Not all television is created equal.
There are reality shows centered around human degradation where people lie, cheat, steal and eat disgusting things for the honor of being the last one standing. There are other reality shows where people perform for the amusement-for better or for worse-of a crowd and circle of judges. There are questionable winners and definite losers.
On the ABC-TV reality show “Extreme Makeover: Home Edition,” deserving people are given new homes built by teams of volunteers made from donated materials. There are only winners.
Yves Cote, owner of Yves Cote Drywall of Pensacola Fla., gets to lay claim to that last category of reality TV participants as he and his workers lent their drywall finishing expertise to provide a Florida family with a new home in the wake of terrible personal tragedy.
Do Right by the Customer, Do Right by YourselfCote has been in the drywall business for 30 years, 20 of those as his own boss. A full-service drywall contractor (they hang, finish and texture), he said he prides himself as being an old-school, hawk and trowel drywaller.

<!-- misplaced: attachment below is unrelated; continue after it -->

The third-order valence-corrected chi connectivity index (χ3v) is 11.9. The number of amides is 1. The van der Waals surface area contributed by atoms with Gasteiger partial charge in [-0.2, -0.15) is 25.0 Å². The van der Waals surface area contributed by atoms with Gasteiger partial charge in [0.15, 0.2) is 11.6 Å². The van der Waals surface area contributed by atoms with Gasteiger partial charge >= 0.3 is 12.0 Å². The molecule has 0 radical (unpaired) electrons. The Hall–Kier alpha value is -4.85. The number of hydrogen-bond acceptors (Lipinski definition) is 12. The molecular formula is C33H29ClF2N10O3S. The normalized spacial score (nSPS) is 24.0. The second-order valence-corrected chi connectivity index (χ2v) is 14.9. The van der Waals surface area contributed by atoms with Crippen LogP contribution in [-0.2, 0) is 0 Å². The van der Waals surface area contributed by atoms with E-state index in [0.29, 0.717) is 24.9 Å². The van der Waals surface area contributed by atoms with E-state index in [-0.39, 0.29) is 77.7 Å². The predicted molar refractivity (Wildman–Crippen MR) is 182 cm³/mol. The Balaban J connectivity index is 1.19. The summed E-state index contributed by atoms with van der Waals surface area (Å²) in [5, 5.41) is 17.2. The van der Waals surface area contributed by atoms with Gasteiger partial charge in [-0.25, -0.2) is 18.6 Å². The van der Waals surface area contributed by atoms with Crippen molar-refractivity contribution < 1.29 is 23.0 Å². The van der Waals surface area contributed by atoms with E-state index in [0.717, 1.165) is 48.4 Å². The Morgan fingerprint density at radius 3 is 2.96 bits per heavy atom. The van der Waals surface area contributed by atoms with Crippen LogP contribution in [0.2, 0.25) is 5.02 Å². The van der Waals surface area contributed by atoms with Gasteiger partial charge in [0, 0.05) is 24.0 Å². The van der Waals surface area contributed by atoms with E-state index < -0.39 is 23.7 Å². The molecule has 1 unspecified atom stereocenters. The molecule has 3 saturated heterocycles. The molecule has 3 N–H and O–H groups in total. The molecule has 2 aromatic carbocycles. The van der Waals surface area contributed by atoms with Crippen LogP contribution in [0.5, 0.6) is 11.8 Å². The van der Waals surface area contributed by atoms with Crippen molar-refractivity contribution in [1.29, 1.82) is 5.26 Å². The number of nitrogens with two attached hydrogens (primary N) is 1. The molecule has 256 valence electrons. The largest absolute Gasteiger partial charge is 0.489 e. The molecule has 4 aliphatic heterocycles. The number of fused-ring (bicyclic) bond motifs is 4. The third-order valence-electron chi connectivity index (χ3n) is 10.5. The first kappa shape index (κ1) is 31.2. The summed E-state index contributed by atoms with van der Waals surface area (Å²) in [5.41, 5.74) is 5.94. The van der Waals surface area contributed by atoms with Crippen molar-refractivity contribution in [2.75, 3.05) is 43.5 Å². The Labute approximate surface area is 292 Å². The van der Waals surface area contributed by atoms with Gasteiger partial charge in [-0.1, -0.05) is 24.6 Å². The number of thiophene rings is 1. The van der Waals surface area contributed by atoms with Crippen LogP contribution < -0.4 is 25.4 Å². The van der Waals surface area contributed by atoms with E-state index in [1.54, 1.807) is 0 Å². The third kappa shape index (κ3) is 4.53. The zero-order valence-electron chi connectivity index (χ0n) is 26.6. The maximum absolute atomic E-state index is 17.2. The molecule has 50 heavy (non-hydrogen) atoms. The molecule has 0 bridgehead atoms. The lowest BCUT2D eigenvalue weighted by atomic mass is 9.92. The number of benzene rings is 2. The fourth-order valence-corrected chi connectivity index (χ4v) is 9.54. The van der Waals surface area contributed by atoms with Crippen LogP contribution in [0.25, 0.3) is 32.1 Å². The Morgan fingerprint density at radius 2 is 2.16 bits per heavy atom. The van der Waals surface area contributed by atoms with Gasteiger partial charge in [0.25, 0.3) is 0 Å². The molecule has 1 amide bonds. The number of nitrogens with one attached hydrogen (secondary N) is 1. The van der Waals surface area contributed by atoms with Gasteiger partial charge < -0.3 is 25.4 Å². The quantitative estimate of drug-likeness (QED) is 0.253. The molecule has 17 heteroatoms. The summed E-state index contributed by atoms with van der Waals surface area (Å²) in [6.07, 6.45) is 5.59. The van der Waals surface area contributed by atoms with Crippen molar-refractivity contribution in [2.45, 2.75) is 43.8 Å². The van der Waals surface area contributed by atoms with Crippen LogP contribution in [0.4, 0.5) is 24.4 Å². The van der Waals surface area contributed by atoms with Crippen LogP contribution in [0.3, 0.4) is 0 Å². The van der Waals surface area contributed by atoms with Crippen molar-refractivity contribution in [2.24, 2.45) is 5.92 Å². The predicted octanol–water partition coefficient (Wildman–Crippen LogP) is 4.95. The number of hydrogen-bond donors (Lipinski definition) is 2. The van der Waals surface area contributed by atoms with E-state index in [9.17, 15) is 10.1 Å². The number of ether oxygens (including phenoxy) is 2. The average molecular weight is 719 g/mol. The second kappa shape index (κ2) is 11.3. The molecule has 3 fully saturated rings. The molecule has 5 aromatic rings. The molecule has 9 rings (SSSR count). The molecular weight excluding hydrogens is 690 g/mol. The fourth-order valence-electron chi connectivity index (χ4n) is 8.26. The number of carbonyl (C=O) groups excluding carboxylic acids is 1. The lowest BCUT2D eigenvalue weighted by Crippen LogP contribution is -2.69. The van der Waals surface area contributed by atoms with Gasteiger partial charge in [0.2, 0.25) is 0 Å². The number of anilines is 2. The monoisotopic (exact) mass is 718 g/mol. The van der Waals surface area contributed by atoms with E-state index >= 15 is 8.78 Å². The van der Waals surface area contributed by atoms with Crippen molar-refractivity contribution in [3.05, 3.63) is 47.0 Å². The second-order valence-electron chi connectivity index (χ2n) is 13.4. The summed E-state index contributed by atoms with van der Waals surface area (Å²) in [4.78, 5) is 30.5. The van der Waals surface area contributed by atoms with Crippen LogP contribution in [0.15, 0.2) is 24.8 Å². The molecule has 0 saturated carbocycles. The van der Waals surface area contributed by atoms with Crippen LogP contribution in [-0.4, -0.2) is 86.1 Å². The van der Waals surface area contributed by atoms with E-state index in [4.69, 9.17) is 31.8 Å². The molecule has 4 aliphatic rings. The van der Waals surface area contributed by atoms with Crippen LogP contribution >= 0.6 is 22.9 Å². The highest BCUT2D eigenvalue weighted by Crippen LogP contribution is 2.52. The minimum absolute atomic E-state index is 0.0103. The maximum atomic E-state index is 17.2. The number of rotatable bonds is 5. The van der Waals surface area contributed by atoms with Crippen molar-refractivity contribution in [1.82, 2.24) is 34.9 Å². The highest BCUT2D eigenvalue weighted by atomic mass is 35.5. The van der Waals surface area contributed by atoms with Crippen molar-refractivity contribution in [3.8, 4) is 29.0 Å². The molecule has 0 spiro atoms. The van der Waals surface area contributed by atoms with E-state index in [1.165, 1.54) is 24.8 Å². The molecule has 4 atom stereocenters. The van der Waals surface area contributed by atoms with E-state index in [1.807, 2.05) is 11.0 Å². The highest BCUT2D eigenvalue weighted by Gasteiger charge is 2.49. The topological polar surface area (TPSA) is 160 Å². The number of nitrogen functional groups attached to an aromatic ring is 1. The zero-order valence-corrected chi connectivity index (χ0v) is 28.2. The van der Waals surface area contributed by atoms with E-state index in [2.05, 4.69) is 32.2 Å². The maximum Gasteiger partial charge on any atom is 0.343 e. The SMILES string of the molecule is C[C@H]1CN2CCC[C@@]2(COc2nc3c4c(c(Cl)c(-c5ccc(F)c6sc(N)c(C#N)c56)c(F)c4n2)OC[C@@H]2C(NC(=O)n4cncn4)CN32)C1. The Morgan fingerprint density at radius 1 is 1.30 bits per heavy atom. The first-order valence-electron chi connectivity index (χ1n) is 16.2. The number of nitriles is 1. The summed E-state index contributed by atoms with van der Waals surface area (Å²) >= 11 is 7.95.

He learned the trade at his father’s knee and an old maxim-take care of the customer and he’ll take care of you-was borne out when his company’s name got mentioned in connection with Extreme Makeover: Home Edition.
“I got contacted by Heritage Homes, the general contractor on the job,” Cote says. “They got my name from L&W Seacoast Supply Co., who supplied the drywall, and they asked me if I was interested.”